If you’re on the O2 network, you may have found yourself struggling over the bank holiday weekend – and you weren’t the only one.
O2’s service quality dropped significantly on Monday evening, resulting in country-wide problems for almost everyone using the network in the UK.
Problems were first reported in London, Leeds and Nottingham on Monday evening, with other complaints quickly coming in from other major cities in the country.
Customers quickly took to social media in an effort to vent their anger, quickly overwhelming the O2 Twitter feed.
Tweets varied from off the cuff jabs at the company to angry outbursts, with many customers receiving standardised responses from the mobile network.
The problems lasted for several hours through until Tuesday, with problems affecting calls, texts and internet services. This meant that basically every service was unavailable on O2 phones for a good while, unless you happened to be on a Wi-Fi connection.
O2 generally has a good record when it comes down to performance, with it being deemed one of the more reliable networks on the market.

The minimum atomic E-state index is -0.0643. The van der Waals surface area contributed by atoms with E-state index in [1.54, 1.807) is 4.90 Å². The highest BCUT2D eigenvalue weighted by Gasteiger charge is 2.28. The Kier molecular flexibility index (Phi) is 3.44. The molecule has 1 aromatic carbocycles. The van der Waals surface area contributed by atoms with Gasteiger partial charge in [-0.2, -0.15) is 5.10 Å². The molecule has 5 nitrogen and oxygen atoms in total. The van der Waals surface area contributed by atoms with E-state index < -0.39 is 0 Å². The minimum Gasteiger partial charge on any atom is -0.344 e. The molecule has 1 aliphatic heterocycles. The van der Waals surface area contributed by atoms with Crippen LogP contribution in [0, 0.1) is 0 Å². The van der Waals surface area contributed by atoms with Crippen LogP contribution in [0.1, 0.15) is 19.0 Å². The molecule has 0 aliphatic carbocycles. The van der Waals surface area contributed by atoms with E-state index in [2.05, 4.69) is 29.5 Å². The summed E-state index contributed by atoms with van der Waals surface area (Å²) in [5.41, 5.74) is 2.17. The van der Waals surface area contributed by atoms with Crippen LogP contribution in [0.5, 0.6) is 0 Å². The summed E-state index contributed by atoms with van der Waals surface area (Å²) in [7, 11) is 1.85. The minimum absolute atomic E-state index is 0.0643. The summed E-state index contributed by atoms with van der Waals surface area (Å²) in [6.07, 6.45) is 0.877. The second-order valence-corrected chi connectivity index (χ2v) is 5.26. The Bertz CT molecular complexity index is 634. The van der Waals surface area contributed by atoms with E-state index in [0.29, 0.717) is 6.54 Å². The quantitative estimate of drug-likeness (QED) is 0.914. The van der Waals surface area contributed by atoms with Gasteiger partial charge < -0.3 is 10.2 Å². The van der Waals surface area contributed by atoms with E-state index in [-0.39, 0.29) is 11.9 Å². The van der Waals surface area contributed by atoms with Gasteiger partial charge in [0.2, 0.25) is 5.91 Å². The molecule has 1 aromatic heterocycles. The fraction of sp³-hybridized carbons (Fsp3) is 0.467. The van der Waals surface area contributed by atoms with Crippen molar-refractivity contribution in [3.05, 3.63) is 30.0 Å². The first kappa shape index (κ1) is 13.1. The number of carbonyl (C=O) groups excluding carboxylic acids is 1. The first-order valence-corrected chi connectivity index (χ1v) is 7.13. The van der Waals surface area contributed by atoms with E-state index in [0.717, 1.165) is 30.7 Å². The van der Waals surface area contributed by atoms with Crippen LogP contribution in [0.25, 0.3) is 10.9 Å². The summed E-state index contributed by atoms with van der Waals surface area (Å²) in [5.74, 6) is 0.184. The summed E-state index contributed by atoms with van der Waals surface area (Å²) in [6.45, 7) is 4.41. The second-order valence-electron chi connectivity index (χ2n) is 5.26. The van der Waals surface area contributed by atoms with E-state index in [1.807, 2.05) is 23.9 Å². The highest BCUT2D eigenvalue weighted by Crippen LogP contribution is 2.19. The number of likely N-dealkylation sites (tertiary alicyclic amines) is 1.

The company is also renowned for its customer deals, with O2 Priority being one of the better deals available to customers – offering pre-sale tickets to exclusive events. It seems that O2 could try and appease its fan base by providing some sort of deal based compensation for the outage, although nothing has been confirmed as of yet.
O2 has confirmed that all the problems have been solved now, so problems shouldn’t be persisting, although some issues are being reported.
The company hasn’t offered a reason for the disruption, with the company clearly not entirely aware of the cause itself.
The company is informing users that if they are still having problems that they should switch their phones off and on to fix things. If you’re still suffering from problems, the best help we can recommend is by heading to your nearest O2 store, or by calling the network directly.
Signal drops aren’t a particularly uncommon event, however as O2 hasn’t confirmed the reason for the problem, it could well happen again at any time.
Normally, problems come down to a hardware or software issue within the network itself, which can quickly be rectified and then protected against to stop it happening again. Of course, considering O2’s reliability up until this problem, we’re going to give them the benefit of the doubt for now.
However, if the problems rear their head again then O2 may look to fix them permanently, although it coming up again is unlikely.
Written by Luke Hatfield